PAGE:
• June 7, 2014 at 11:19 am

        There are a number of problems with this response. The virtue of truthfulness is not usually seen as concerned merely with the sharing of information, for instance, but as concerned with acting truthfully. Second, it is far more appropriate to call ‘unreasonable hair-splitting’ an approach that requires people to make constant assessments of a person’s right to truth, which is known to be extremely difficult to assess even in the morally simpler situation of merely trying to decide whether to withhold information.

        But the argument focusing on right-to-truth in any case contributes to James’s point. Prior to Grotius and other Protestant jurists in the seventeenth century, nobody conceived of the moral landscape of deception as depending vitally on the right to truth. By focusing on the right to truth (and this is quite explicit in Grotius) it makes the matter one of power-relations, not (as is the case with the older Catholic view) one of purity of action. But this is precisely the nascent Nietzscheanism point James is making.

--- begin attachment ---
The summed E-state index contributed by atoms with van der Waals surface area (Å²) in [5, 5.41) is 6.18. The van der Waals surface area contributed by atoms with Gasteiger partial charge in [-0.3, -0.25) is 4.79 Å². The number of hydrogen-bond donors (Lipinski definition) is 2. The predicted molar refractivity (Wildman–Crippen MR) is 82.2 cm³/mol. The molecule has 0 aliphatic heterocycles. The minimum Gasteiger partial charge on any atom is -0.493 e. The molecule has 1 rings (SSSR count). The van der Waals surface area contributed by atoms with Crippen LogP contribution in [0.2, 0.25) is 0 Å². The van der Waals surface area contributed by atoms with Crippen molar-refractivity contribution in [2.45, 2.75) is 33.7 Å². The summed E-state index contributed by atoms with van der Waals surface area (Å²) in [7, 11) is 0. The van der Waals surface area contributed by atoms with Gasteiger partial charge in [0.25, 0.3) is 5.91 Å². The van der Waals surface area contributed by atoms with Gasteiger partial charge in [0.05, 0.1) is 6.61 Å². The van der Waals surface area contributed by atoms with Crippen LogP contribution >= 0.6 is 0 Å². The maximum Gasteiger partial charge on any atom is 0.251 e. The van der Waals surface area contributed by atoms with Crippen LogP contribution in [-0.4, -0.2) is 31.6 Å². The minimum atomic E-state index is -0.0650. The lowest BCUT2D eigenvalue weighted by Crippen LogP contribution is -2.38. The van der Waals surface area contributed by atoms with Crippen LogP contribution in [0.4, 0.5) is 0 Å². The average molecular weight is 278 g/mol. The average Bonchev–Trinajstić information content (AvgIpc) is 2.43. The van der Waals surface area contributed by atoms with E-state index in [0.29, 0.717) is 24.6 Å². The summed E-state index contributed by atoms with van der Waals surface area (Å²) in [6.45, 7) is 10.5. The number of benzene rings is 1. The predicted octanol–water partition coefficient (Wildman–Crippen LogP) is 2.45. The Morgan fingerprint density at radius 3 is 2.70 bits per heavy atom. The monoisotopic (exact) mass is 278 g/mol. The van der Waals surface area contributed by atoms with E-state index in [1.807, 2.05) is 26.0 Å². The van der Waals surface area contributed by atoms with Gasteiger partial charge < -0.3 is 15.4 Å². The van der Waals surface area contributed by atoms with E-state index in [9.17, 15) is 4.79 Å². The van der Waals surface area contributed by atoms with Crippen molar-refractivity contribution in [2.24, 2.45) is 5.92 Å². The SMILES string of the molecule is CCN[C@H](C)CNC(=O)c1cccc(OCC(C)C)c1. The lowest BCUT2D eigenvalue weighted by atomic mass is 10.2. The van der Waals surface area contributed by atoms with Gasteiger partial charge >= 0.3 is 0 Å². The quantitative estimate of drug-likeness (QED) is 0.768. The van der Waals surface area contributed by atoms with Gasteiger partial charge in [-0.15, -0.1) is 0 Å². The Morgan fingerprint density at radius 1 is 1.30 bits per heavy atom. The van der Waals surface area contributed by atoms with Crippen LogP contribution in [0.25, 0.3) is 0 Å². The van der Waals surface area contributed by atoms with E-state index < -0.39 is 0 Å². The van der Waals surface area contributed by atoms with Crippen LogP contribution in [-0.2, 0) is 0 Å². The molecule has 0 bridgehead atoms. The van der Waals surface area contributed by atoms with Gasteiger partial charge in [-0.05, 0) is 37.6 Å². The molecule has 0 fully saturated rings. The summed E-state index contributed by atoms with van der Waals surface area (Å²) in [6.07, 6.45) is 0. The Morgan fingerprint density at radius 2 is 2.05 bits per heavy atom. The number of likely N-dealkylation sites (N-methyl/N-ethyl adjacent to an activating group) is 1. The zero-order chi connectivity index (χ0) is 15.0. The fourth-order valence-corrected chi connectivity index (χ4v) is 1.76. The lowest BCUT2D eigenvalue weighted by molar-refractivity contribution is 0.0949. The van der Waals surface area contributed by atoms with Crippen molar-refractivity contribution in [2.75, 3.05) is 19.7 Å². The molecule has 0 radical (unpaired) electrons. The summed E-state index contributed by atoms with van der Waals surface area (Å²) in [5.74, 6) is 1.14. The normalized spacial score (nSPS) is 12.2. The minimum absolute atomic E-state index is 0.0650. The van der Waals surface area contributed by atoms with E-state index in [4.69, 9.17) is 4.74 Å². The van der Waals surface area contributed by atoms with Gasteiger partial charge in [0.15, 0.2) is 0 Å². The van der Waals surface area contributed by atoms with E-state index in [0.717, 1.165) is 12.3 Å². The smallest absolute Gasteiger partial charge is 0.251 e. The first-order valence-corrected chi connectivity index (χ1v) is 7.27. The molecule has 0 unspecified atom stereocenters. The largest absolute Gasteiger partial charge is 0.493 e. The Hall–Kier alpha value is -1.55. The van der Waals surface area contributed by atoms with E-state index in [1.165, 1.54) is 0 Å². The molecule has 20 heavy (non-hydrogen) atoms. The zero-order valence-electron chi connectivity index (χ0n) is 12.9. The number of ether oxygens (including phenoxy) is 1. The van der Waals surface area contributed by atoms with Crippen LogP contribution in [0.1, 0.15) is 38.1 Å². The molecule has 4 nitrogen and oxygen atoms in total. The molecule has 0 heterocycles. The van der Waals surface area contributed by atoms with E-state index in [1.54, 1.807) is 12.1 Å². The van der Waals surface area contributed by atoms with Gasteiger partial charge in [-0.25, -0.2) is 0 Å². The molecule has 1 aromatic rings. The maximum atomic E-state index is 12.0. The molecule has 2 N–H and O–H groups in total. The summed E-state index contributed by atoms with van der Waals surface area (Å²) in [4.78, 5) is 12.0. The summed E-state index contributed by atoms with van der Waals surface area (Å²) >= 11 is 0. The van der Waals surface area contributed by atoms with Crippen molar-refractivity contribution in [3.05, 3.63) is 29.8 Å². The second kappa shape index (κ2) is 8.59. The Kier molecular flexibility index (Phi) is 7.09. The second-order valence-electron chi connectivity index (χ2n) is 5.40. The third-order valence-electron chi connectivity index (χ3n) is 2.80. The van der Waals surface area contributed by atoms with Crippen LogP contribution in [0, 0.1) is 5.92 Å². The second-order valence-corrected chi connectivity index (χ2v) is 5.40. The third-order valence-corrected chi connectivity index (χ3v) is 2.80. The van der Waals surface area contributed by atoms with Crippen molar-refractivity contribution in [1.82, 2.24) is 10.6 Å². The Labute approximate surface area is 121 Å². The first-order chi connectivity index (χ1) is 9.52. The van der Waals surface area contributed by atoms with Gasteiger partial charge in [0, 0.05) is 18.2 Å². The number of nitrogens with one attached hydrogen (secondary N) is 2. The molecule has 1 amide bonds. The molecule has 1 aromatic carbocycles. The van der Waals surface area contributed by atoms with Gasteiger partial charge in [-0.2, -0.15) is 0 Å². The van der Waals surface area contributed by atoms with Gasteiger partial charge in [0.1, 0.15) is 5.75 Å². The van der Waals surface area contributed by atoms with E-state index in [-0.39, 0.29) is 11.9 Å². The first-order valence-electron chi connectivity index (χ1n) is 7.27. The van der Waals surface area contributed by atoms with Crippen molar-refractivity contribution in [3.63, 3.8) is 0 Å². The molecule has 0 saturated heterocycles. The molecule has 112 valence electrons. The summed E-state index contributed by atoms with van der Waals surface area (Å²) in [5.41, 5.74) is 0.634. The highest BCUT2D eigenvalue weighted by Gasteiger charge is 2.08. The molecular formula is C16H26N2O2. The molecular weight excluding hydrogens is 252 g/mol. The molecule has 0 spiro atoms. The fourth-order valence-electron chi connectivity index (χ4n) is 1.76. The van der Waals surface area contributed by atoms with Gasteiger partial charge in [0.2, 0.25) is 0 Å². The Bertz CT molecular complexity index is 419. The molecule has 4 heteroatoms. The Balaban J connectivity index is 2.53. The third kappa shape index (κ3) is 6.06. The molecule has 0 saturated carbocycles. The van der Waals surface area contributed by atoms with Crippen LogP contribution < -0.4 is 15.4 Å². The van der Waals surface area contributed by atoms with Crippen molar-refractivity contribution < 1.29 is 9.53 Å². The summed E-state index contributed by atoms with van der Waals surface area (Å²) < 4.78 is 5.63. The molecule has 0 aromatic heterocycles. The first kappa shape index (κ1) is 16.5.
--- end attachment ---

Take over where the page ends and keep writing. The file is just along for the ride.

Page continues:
• June 7, 2014 at 11:25 am

        I saw this right after I posted. Was hoping you would respond. I got the idea of the post after reading your analysis of the positions of Hobbes and Descartes, since I had just read Nietzschean arguments that defended the will to truth with the same sort of examples.

      • June 7, 2014 at 11:26 am

        (it looks like James’s and my comments happened to cross at the same time. My comment was to dpmonahan, and can be considered superseded by James’s. I’m glad to see that our comments make the same point, though.)

  2. June 6, 2014 at 11:13 am

    1) I’m curious, does this apply to withholding truth, i.e. keeping silent?

    2) Possibly related to #1: How might this affect the common Nazis-at-the-door-Jews-in-the-closet-dilemma? Most people have a gut-instinct that the right thing to do is to lie (or somehow keep silent) to the Nazis in order to save the Jews. We might sharpen this to say that we have an intuition that what is right and true, in this instance, is to conceal the truth in some way. Is there not, then, some sense in which not all lies violate the truth? Or maybe, is there a hierarchy of truth, then, in which lower truths (factual data such as “there are Jews in my closet”) sometimes must be sacrificed for a higher truth (i.e. the moral imperative to protect the innocent from harm)?